Hidden at the window,
we spy on our daughter.
At the end of the driveway,
she sways from toe to heel,
tipping sunglasses down her nose
as a car whizzes past.
There is no sun except her,
and she shines awkwardly, tag still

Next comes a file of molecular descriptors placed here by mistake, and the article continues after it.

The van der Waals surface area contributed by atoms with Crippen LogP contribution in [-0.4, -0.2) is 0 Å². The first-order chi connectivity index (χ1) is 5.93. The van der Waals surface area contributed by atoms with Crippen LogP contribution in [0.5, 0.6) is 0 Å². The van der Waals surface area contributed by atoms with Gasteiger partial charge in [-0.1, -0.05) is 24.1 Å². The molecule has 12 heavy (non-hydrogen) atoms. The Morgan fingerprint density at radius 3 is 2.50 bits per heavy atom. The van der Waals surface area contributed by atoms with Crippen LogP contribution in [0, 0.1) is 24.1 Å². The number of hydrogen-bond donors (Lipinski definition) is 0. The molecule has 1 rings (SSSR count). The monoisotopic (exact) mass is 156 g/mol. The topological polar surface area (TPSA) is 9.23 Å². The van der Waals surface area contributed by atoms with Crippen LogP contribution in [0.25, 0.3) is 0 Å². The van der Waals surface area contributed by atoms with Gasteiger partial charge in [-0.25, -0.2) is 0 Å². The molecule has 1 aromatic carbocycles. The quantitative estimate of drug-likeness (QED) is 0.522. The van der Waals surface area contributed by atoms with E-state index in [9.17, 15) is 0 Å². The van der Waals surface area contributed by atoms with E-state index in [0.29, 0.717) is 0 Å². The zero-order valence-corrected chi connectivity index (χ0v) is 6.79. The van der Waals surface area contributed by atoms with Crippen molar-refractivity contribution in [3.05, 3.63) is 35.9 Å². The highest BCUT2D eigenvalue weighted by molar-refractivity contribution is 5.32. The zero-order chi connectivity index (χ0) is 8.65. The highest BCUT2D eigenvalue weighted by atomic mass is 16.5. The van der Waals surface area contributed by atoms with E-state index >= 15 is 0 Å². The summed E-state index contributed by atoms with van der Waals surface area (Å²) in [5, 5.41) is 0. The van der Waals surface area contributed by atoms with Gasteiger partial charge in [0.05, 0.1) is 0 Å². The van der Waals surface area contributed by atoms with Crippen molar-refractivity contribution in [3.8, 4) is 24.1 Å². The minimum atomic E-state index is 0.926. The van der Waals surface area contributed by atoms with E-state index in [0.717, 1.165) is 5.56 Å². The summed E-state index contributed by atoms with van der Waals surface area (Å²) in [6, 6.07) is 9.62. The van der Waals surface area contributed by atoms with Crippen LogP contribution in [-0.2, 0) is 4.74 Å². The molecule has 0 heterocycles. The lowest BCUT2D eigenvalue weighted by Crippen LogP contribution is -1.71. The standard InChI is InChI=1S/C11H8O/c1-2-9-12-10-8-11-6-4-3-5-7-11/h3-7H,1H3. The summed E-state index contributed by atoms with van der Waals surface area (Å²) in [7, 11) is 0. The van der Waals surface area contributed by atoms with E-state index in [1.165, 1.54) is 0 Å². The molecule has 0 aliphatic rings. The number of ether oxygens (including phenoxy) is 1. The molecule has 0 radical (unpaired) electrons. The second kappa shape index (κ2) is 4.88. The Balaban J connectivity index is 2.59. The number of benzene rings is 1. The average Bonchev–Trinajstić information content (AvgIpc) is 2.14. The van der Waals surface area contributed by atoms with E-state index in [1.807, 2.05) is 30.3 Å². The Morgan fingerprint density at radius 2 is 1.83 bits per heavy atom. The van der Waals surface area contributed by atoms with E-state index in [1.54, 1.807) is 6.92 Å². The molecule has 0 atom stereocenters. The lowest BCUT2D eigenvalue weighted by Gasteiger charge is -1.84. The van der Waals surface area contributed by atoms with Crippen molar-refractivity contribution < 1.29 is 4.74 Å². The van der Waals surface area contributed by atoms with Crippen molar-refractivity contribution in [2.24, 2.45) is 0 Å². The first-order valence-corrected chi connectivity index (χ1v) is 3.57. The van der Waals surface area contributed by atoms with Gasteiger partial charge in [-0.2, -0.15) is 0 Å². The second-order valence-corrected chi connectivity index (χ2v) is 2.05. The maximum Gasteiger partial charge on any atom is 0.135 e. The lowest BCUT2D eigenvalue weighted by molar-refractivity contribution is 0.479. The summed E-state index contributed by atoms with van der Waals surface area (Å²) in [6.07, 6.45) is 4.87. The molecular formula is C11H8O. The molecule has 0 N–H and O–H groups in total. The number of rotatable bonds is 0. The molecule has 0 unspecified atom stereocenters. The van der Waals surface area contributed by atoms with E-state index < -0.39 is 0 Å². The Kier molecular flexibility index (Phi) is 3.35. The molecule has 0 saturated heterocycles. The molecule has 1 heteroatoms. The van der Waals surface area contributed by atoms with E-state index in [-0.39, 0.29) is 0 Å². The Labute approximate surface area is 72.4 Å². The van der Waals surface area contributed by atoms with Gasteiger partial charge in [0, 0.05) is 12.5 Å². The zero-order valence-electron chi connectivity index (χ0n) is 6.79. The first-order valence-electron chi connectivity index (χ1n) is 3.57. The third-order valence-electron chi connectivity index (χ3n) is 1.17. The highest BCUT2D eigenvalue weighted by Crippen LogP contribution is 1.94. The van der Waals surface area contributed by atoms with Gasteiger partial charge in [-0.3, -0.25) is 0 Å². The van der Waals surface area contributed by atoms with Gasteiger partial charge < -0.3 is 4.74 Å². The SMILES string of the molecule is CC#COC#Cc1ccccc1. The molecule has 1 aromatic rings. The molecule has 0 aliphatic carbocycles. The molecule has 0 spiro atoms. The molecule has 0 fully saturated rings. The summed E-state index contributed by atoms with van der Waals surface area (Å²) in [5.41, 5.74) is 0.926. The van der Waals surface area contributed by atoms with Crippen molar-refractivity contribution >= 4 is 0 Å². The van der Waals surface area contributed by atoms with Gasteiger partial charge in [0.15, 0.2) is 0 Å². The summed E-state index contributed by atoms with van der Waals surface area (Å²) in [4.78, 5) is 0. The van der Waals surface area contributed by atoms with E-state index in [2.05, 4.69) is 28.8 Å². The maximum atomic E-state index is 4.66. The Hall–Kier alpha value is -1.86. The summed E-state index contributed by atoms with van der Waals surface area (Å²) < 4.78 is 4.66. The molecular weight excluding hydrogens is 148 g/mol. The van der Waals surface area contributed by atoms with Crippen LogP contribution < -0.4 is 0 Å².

on her sunglasses, specks of supper
clinging to her cheek.
When she sees us, her face
shows she is our child but someone else, too.
We hear a door shutting, and we know
we must wait for her steps,
listen for the slap of her new shoes.